Burr Can Unfreeze Judge Nominations
The partisan game-playing on judicial appointments continues in Washington. Sen. Richard Burr has an opportunity to call “foul” on one play.
In the past, Democrats in the Senate have been known to delay appointments made by Republican presidents. But the virtual freeze that Republicans have imposed on judges and others nominated by President Obama — including ones that everybody agree are well qualified — has lately soared to new highs (or sunk to new lows).
Case in point: There are two openings on the 4th U.S. Court of Appeals, which oversees five Southeastern states, including ours. North Carolina would benefit greatly from representation on that bench. The Obama administration has chosen two highly qualified nominees, both from North Carolina: state Court of Appeals Judge Jim Wynn and N.C. Business Court Judge Albert Diaz.
No one disagrees that the two would make fine federal judges. Both Republican Burr and Democratic Sen. Kay Hagan have expressed strong support for them. The Senate Judiciary Committee overwhelmingly approved them way back in January.
So what’s the hangup? Just this: Sen. Mitch McConnell, the Republican minority leader, says he objects to holding a vote on these two judges. Bear in mind that he’s not just saying he would vote against them. He’s saying he doesn’t want his fellow senators even to have the opportunity to vote “yea” or “nay.” And as Senate minority leader, he has the power to turn that whim into iron reality as capriciously as he chooses.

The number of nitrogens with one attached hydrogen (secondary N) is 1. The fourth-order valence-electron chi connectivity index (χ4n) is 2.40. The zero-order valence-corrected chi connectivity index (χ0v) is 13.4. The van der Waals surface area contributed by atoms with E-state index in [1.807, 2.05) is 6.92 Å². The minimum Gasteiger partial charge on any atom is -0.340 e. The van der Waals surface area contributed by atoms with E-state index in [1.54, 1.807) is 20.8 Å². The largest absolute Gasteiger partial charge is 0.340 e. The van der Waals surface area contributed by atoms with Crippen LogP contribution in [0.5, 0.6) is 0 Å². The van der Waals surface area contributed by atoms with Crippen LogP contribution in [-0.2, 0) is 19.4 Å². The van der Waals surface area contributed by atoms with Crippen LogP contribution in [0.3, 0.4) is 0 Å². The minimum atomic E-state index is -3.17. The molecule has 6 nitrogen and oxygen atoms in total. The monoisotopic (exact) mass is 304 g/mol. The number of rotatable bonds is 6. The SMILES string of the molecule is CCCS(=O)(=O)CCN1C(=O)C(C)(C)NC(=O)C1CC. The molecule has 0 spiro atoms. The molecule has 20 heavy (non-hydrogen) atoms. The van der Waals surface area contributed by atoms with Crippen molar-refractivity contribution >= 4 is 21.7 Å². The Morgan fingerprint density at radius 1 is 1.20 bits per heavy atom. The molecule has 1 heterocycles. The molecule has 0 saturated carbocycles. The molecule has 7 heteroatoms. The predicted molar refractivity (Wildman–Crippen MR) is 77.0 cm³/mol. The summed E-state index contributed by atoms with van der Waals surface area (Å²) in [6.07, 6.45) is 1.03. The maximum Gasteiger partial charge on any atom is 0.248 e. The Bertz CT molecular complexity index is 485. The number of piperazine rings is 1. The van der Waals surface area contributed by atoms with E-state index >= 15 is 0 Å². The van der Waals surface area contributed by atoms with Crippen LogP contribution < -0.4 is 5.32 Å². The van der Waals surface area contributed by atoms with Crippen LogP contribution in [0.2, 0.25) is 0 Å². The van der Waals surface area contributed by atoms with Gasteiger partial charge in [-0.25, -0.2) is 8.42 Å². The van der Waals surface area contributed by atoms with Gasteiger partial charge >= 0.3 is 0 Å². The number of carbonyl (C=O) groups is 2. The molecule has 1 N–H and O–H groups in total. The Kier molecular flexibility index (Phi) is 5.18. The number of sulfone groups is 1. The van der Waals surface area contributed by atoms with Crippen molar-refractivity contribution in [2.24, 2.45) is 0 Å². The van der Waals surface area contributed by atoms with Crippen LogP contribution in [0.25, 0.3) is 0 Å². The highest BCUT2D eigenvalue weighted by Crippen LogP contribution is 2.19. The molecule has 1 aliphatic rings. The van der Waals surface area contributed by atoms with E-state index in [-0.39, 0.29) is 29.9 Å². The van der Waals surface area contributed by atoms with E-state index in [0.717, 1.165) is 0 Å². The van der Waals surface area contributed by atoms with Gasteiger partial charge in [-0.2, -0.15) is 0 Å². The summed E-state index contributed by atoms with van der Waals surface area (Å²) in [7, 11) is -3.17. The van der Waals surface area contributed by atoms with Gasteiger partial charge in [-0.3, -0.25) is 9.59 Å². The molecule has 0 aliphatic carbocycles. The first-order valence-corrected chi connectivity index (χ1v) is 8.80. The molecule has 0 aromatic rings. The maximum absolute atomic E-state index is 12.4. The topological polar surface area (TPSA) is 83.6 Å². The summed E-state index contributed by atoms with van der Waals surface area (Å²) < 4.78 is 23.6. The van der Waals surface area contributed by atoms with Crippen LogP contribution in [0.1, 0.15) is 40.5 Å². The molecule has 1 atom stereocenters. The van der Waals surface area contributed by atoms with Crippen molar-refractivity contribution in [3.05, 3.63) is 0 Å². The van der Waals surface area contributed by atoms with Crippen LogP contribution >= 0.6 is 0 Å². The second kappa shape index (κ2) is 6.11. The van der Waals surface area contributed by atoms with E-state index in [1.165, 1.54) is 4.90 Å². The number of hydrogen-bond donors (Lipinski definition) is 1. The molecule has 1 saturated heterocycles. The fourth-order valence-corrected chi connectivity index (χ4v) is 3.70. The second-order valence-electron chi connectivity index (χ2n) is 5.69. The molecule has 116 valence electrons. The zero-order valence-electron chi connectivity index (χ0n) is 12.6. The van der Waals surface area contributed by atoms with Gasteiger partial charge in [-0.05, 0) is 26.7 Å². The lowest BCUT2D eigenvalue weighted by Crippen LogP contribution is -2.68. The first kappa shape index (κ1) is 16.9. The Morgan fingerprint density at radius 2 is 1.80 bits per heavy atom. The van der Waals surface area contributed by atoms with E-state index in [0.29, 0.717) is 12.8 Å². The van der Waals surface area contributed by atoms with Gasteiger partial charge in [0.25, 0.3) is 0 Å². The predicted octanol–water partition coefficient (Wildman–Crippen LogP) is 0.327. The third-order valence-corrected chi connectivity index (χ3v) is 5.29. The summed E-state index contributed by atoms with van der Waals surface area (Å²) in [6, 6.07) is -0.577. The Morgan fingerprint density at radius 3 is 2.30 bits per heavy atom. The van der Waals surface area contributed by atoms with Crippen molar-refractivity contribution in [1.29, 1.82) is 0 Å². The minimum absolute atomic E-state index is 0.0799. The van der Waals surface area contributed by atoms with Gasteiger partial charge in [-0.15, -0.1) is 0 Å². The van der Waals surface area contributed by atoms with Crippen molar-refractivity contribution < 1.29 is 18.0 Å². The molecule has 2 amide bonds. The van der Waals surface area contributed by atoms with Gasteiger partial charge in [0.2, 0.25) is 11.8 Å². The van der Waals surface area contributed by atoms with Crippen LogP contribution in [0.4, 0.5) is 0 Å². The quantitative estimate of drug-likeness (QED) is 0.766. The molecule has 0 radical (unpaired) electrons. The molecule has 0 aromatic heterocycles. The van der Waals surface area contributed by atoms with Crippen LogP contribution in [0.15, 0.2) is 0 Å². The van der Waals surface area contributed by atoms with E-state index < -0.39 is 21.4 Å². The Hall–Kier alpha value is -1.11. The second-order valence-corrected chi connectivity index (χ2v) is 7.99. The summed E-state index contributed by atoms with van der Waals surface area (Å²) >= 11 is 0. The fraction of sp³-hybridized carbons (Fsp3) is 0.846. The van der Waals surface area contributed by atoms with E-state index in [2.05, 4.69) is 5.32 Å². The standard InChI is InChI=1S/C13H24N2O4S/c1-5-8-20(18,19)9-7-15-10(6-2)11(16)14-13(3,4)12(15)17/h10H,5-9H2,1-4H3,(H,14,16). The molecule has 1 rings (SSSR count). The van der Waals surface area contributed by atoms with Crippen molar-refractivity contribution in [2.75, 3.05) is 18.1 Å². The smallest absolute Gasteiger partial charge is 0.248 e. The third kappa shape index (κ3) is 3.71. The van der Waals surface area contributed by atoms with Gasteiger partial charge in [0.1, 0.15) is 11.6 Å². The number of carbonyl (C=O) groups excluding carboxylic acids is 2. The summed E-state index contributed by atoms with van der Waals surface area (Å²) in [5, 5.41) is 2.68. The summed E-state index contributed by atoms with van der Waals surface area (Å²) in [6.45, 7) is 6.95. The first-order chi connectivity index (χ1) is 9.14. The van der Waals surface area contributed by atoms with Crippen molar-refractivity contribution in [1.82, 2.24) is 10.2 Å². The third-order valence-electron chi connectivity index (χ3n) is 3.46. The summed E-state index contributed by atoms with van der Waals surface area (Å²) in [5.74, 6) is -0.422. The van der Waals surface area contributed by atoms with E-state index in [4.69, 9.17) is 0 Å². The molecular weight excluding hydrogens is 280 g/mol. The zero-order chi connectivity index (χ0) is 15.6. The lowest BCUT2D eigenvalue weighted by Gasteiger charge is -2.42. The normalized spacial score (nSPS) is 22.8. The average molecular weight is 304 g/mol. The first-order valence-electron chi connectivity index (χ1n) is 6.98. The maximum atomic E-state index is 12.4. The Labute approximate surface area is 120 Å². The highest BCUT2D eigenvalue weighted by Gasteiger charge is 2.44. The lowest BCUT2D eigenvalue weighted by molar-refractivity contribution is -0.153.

In a recent speech, McConnell made it clear that his “reason” for sitting on the nominations — besides general orneriness, reluctance to move beyond the partisan feud that increasingly paralyzes our lawmaking process, and a predisposition to sabotage anything that has the Obama name on it — is that he doesn’t like the president’s appointment of Donald Berwick to run the Medicare and Medicaid programs.
Talk about punishing the wrong people. Bear in mind that Berwick’s administrative job, part of the executive branch, has no known connection to either Wynn or Diaz or the judicial-branch jobs in which the president wants to place them. Rather, their inexcusable holdup, and reluctant backups in judicial calendars, is just one more example of the childish bickering and backstabbing that have become all too tiresomely and disgracefully familiar in our nation’s capital.
N.C. Secretary of State Elaine Marshall, running against Burr in this fall’s election, has charged that it is Burr himself who is secretly delaying the vote, getting McConnell to do his dirty work for him. Burr denies that.
There is one way he could show he’s above such base maneuvers: He could come out and publicly ask McConnell and others in the GOP leadership to do the right thing and unfreeze the nominations of these two good men who are undeservedly caught in a partisan crossfire that is not of their own making.
But don’t hold your breath.
More like this story